The Falcon 9 v1.1 carried Canada’s CASSIOPE space-weather satellite and three smaller spacecraft to orbit. As its first stage fell back to Earth, the secondary test program was initiated.

The first burn ( where three engines were ignited for supersonic retro propulsion) enabled the returning first stage to survive atmospheric re-entry without burning up. The second burn (with a single engine) went well, although the splashdown was a little harder than planned due to a roll developed by the returning vehicle.

Exciting stuff, and right in line with Space X’s stated development path. The company now believe they have ‘. . . all the pieces to achieve a full recovery of the boost stage.’

One step closer to a true reusable rocket and a system with will get us ‘up there’ at last:)

200 Year Old Technology Makes it into Space – The Stirling Radioisotope Generator

For those of you who have not heard about the Stirling engine, the technology was first proposed by Scotsman Robert Stirling way back in 1816 as an alternative to nasty steam engines, which had a habit of exploding and killing people with high-pressure steam. In nineteenth century steam engines, water inside the pressure vessel was in two phases – steam vapour and pressurised liquid, so in the case of a rupture there was an instant expansion of hot liquid into steam.

Often called an ‘external combustion engine’, Stirling engines are a sealed system with the cylinders inside working with a gas, such as air or nitrogen, which exists in a single phase.

The physical layout of the Stirling engines varies, but all have a ‘power’ piston and a ‘displacer’ that works in concert with the power piston to maintain the constant volume conditions. Each engine has a hot and cold end, with a heat exchanger at each. Inside the engine is a ‘regenerator’,  which is a physical material that stores part of the heat as it flows inside the engine and is crucial to its operation.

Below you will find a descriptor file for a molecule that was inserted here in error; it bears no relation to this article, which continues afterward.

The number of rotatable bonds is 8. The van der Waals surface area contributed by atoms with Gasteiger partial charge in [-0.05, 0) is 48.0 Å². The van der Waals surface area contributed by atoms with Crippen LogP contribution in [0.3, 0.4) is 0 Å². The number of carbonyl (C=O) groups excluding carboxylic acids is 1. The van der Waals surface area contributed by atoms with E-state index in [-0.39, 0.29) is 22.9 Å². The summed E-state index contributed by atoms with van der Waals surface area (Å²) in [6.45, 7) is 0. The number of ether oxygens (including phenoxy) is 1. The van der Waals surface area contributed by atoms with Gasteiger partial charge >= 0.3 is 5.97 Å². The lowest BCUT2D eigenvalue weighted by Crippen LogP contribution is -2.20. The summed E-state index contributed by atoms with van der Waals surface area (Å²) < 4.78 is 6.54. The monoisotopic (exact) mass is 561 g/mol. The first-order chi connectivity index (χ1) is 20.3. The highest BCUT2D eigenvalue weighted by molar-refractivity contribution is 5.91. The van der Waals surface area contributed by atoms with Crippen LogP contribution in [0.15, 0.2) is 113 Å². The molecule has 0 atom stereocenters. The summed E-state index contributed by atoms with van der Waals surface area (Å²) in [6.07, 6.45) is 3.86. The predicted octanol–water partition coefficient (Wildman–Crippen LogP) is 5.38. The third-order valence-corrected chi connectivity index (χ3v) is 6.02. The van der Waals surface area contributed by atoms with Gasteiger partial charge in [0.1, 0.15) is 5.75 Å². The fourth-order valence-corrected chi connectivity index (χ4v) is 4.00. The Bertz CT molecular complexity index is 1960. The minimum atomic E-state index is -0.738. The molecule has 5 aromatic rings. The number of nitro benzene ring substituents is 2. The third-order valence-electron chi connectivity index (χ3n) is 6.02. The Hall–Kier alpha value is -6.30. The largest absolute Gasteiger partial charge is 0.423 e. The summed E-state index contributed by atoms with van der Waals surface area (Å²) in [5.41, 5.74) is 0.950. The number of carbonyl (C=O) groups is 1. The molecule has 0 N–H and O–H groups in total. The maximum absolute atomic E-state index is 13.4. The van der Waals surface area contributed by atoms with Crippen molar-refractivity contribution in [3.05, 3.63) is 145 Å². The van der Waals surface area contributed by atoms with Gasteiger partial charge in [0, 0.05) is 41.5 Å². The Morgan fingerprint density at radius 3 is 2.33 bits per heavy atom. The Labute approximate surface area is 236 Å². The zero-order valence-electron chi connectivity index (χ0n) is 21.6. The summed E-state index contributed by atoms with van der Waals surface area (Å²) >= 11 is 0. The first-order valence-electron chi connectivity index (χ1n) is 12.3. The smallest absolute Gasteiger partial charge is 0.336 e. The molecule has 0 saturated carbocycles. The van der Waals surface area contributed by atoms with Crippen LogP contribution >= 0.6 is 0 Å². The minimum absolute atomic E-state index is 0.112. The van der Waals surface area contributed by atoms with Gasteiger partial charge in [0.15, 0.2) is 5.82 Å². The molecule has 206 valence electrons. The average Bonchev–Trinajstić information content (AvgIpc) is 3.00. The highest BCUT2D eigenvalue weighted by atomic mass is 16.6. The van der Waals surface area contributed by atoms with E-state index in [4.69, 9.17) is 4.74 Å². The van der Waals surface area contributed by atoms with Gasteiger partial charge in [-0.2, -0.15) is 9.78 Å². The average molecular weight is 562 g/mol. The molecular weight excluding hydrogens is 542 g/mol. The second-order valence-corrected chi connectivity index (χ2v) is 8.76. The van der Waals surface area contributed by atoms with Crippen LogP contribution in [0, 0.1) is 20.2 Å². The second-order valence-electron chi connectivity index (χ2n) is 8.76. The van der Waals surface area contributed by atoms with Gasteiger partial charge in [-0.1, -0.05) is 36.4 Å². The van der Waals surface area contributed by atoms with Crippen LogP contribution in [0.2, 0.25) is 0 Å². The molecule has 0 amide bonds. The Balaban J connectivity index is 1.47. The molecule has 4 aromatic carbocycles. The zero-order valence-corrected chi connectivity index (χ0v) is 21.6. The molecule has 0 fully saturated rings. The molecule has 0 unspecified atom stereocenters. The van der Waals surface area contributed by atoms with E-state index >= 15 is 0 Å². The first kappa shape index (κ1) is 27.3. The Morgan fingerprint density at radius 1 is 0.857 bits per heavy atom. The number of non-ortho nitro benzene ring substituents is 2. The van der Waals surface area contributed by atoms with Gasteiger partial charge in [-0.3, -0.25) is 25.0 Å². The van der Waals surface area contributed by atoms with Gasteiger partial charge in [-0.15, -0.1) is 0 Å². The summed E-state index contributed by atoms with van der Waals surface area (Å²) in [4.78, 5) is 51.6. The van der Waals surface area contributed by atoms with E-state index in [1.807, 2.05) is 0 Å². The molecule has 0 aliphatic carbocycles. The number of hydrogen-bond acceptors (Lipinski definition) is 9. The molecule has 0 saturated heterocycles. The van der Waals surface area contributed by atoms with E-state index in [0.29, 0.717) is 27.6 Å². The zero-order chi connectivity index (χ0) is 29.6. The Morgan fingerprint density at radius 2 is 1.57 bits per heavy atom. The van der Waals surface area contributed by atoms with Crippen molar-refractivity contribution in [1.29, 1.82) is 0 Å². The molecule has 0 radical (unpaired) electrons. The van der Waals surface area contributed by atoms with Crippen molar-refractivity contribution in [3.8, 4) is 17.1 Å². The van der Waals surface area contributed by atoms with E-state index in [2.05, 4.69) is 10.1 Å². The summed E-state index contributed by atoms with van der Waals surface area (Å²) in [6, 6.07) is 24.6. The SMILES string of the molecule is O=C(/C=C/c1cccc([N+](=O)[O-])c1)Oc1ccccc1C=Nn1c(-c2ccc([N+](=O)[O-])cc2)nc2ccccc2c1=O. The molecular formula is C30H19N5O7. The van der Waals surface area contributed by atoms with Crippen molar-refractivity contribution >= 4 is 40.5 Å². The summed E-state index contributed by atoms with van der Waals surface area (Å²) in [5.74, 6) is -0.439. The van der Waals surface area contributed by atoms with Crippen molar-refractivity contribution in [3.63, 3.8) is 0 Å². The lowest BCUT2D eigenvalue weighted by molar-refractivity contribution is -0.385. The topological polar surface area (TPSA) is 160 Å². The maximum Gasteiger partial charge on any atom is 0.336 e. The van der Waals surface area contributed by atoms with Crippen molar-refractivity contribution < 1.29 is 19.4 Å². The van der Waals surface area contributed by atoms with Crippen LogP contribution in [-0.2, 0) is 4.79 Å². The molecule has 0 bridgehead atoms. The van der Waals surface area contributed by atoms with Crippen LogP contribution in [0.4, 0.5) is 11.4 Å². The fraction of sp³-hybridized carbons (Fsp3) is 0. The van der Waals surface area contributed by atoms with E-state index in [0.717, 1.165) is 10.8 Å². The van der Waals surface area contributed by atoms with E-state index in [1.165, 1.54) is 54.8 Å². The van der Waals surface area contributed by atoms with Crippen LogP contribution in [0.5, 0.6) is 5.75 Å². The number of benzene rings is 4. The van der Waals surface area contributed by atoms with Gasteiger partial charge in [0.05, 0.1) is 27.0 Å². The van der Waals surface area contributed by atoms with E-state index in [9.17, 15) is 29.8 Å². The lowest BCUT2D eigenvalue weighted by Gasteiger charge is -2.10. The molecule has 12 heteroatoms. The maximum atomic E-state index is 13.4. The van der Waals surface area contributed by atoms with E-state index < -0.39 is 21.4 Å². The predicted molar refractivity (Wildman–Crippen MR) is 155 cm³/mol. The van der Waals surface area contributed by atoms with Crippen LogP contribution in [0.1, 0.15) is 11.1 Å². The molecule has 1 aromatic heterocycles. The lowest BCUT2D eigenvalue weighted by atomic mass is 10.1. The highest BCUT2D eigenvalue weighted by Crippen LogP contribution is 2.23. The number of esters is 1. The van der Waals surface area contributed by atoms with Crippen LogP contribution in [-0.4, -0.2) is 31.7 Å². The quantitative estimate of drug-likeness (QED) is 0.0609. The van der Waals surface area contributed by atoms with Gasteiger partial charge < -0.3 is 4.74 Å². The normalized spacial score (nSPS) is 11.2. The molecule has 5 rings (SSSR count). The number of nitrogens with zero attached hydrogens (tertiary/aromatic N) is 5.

Stirling engines have been demonstrated at temperatures well below 100oC. The Ultra Low Temperature Difference Stirling engine was demonstrated to operate at a hot side temperature of just 0.5oC. Like any heat cycle, it is driven by temperature difference, so a low hot side temperature must be balanced by an even lower cold side where heat can be rejected. In practice low temperature differential Stirling engines require a very large surface area for heat transfer and are consequently more expensive to manufacture than high temperature Stirling engines.

The real advantage of Stirling engines lies in their heat source flexibility. The same Stirling engine can operate with a wide range of fuels and over a wide range of temperatures.

NASA have been working for some time on a small Stirling engine for use as a power supply on spacecraft. Called the Advanced Stirling Radioisotope Generator (ASRG), it is driven by the heat from radioactive decay.